Will the Global Financial System Survive? What are the Triggers for a Crash?

In view of the public debate they have raised in Germany, Matterhorn Asset Management is extremely pleased to feature the below written interview Lars Schall did, on our behalf, with Marc Friedrich and Matthias Weik this past week. German economists Friedrich and Weik co-authored two books which unfortunately are still only available in German. In their latest publication, “Der Crash ist die Lösung”, the economists explain from a German and International perspective, in easy to understand language, why “The Crash is the solution” and why this crash will be more catastrophic than the previous one. They describe based on solid economic fundamentals why a ‘final financial collapse’ is on our doorstep.

Lars Schall: What are the most crucial weak spots in our financial system? And why is it that the financial sector is so powerful vis-à-vis politics?

Marc Friedrich: The most crucial weak spots in our financial system are:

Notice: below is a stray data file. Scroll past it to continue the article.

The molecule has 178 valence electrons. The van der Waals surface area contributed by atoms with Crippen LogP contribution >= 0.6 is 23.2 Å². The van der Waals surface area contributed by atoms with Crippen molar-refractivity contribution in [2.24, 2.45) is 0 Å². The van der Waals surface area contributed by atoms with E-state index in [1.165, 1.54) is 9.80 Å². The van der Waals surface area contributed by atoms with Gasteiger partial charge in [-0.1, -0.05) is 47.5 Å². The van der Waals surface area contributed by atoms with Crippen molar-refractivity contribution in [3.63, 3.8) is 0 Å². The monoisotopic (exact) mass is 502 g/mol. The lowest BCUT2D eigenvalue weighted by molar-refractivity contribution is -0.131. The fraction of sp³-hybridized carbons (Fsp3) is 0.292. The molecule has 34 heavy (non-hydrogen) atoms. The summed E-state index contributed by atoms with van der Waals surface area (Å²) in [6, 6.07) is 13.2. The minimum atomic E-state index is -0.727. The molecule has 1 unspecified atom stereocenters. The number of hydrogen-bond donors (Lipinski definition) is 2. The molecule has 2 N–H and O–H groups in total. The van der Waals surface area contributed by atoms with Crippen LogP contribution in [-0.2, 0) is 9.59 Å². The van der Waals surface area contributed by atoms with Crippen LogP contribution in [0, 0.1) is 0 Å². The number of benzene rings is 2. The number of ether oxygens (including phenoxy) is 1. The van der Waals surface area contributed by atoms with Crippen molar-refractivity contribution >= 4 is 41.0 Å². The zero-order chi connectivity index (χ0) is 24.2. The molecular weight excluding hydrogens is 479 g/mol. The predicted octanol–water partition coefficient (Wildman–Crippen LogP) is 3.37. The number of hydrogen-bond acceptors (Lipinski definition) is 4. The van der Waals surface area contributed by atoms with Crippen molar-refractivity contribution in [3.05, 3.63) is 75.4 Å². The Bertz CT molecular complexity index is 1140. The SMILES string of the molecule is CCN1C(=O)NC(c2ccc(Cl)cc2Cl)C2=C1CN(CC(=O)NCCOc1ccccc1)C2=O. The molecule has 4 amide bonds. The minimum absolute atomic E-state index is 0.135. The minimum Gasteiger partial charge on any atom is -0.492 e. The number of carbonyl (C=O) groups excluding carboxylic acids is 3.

• Japan’s gigantic debt;
  • China’s shadow banking system;
  • The completely opaque derivatives market;
  • The immense and rapidly growing global debt;
  • The global banking sector as a whole.

The financial sector is so powerful vis-à-vis politics because a very unhealthy one-sided relationship exists between the political system and the financial industry. Let’s take a closer look: How does a government fund itself? It collects taxes, and it sells government bonds. Who buys these government bonds for the most part? Banks and insurance companies! So who holds the reins here? It’s the creditor, of course, who gives the commands and who says which laws can and cannot be passed against him. This is also the reason why nothing has changed since the crisis in 2008. The hand that gives is always above the hand that takes. Moreover, the financial industry has succeeded in establishing structures outside of the law and saturating itself with cheap money from the central banks. This has made them even bigger, more powerful and, most importantly, more systemically important, which has only increased their ability to coerce governments and citizens when the next crisis comes.

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